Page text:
THE BLOG
12/04/2018 16:47 BST | Updated 26/04/2018 16:06 BST

We Mustn’t Have A ‘Cheat Day’ When It Comes To The Planet

A half-hearted attempt at changing our ways is simply not enough

JOHAN ORDONEZ via Getty Images

We’ve all done it. We didn’t bring our trusty canvas tote, so we fork out 5p for a plastic bag – ‘only this once’ – which will inevitably end up wedged under the kitchen sink with the other 43. Then, weighed down by bargains from the reduced section, the bus doesn’t appeal, so we grab an Uber instead. It’s only the third this week – next week we’ll be better.

When it comes to our personal lives, we are chronic cheat day-ers, utterly paralysed by our lack of self-control, yet in blissful and ignorant belief that ‘one day we will do it’. One day we will lose that 10 pounds, write that short novel or open that Etsy shop. But in reality – although some of us will eventually summon the strength to throw off the chains of idleness – the majority will lie on our death beds and happily sigh at what was a lost opportunity, and yet not altogether a grievous one.

We might shrug and laugh at our failure to achieve what are, in many cases, meaningless personal mini-goals. The reality is, if we have a few cheat days or even a few cheat years, in the end it doesn’t really matter – it’s simply a dent in our pride. But when our responsibility to the planet enters the equation, human laziness can’t be shrugged off. The Earth won’t wait for us to push past the barrier of human habit – if we don’t start today, it’ll be too late.

It’s no secret that our oceans are filling with plastic. An estimated 12.7 million tonnes of the stuff ends up in our oceans each year – that’s the same weight as around 9.2 million average-sized cars. The first global analysis of plastic production found that, as of 2015, approximately 79% of all plastic ever produced had ended up in landfill or the natural environment, with 12% being incinerated and only 9% recycled.

Plastic has come to dominate our lives, and every piece that isn’t re-used or recycled – currently the majority – ends up somewhere else, taking hundreds of years to decompose. Perhaps it will even end up back in your kitchen, in minuscule particles in your tuna salad after a hungry fish feasts on its new cohabitants. So yes, that one extra plastic bag, and all the rest, do matter.

When it comes to the production of greenhouse gasses that are warming the planet, national statistics on the UK’s emissions show that the domestic transport sector contributed around 34% of all carbon dioxide emissions in 2017. Road transport, and passenger cars in particular, are the most significant contributors.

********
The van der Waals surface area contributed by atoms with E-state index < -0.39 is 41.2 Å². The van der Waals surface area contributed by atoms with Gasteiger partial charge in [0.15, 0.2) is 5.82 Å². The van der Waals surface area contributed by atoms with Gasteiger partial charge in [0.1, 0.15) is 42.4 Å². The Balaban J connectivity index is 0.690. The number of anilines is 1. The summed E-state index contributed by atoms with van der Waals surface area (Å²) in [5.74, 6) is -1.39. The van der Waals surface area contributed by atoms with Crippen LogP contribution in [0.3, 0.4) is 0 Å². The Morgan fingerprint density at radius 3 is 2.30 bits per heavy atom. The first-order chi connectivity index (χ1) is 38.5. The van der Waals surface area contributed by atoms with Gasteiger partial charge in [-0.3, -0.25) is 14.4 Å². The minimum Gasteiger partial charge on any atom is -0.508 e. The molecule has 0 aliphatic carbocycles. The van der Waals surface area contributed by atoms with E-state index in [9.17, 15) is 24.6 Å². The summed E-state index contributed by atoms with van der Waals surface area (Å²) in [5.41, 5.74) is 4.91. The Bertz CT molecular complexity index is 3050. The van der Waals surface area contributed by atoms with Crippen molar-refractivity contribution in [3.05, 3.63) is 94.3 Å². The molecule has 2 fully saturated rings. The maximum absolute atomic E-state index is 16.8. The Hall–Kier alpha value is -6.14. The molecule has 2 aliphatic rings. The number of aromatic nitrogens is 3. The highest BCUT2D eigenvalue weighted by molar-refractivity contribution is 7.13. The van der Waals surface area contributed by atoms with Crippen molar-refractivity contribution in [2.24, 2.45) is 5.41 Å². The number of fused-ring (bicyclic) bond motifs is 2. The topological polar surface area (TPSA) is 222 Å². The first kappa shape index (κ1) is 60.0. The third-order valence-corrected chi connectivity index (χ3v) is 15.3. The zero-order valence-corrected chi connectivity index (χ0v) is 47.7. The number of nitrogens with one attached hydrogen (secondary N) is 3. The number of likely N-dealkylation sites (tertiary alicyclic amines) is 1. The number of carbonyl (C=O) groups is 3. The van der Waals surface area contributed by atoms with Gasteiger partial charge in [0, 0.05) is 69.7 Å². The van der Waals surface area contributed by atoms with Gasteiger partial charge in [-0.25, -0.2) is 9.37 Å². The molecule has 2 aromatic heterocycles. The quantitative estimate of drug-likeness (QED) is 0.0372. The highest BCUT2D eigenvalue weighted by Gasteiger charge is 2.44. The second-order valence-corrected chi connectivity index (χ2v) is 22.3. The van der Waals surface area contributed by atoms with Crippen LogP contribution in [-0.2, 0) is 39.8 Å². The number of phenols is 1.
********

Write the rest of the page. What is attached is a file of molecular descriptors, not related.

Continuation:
Although figures show that emissions from cars have decreased since the early 2000s due to greater diesel consumption, it’s clear that cars – with a huge portion of Brits driving to work solo five days a week – remain one of the biggest contributors to climate change. So yes, being a little too leisurely and grabbing an Uber instead of taking the bus does make a difference.

But when it comes to breaking old habits, our food choices are something many of us find particularly hard to change. According to the Food and Agriculture Organisation of the United Nations (FAO), we’re currently not doing enough to confront the “immense threat” that climate change poses, with greenhouse gas emissions from the agriculture sector set to increase if we don’t make a change.

The FAO estimates that agriculture contributes at least 20% of total greenhouse gas emissions and suggests we need to eliminate food waste and reduce the amount of high-carbon livestock; in other words, cattle. We should all be throwing less away and making fewer trips to Byron Burger, and be taking it far more seriously than we are.

The damage we’re doing to the environment is daunting – we’ve only covered some of the bases here – and as individuals we can feel helpless when it comes to our ability to do anything about it. But ultimately, although industrial processes must be made more sustainable, many of the biggest enemies to the environment come back to consumers.

The agriculture industry is there to feed us, the transport industry to move us, and plastics are there to package our food and our beauty products. So as individuals, making serious efforts to consume in a more sustainable way will have a huge impact on reducing the damage we’re doing. It’s the small and seemingly unimportant actions, like buying that extra plastic bag, that are in fact the kind of recurring action driving us further into environmental disaster.

It’s time we took a different attitude to the environment, time we appreciated the urgency of the situation and understood that a half-hearted attempt at changing our ways is simply not enough.